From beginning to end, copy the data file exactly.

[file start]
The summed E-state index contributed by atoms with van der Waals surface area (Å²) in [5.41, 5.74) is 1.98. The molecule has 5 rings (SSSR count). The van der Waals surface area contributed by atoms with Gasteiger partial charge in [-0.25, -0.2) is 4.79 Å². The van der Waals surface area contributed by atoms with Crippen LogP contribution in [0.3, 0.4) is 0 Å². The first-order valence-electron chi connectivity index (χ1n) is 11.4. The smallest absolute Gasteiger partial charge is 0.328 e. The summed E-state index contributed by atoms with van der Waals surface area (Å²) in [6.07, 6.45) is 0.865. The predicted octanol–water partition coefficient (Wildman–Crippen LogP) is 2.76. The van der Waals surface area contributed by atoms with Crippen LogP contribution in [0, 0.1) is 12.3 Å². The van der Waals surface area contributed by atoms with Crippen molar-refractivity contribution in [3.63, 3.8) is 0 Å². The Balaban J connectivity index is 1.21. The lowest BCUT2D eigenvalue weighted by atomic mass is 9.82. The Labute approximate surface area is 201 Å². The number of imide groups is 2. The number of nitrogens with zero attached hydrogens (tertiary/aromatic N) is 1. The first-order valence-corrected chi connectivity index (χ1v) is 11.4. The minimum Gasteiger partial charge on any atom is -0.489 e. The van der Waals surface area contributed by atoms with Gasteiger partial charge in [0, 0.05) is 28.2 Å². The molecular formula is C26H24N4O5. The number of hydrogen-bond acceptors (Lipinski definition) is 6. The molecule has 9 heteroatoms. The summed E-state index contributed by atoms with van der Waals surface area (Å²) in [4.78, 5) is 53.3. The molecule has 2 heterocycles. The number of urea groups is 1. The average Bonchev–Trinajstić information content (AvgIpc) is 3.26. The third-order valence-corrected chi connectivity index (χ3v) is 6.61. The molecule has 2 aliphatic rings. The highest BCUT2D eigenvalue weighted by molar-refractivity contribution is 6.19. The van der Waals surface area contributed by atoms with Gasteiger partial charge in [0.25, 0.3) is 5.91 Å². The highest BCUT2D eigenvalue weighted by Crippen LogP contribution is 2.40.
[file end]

The summed E-state index contributed by atoms with van der Waals surface area (Å²) in [5.41, 5.74) is 1.98. The molecule has 5 rings (SSSR count). The van der Waals surface area contributed by atoms with Gasteiger partial charge in [-0.25, -0.2) is 4.79 Å². The van der Waals surface area contributed by atoms with Crippen LogP contribution in [0.3, 0.4) is 0 Å². The first-order valence-electron chi connectivity index (χ1n) is 11.4. The smallest absolute Gasteiger partial charge is 0.328 e. The summed E-state index contributed by atoms with van der Waals surface area (Å²) in [6.07, 6.45) is 0.865. The predicted octanol–water partition coefficient (Wildman–Crippen LogP) is 2.76. The van der Waals surface area contributed by atoms with Crippen LogP contribution in [0, 0.1) is 12.3 Å². The van der Waals surface area contributed by atoms with Crippen molar-refractivity contribution in [3.63, 3.8) is 0 Å². The Balaban J connectivity index is 1.21. The lowest BCUT2D eigenvalue weighted by atomic mass is 9.82. The Labute approximate surface area is 201 Å². The number of imide groups is 2. The number of nitrogens with zero attached hydrogens (tertiary/aromatic N) is 1. The first-order valence-corrected chi connectivity index (χ1v) is 11.4. The minimum Gasteiger partial charge on any atom is -0.489 e. The van der Waals surface area contributed by atoms with Gasteiger partial charge in [0, 0.05) is 28.2 Å². The molecular formula is C26H24N4O5. The number of hydrogen-bond acceptors (Lipinski definition) is 6. The molecule has 9 heteroatoms. The summed E-state index contributed by atoms with van der Waals surface area (Å²) in [4.78, 5) is 53.3. The molecule has 2 heterocycles. The number of urea groups is 1. The average Bonchev–Trinajstić information content (AvgIpc) is 3.26. The third-order valence-corrected chi connectivity index (χ3v) is 6.61. The molecule has 2 aliphatic rings. The highest BCUT2D eigenvalue weighted by molar-refractivity contribution is 6.19. The van der Waals surface area contributed by atoms with Gasteiger partial charge in [0.25, 0.3) is 5.91 Å². The highest BCUT2D eigenvalue weighted by Crippen LogP contribution is 2.40.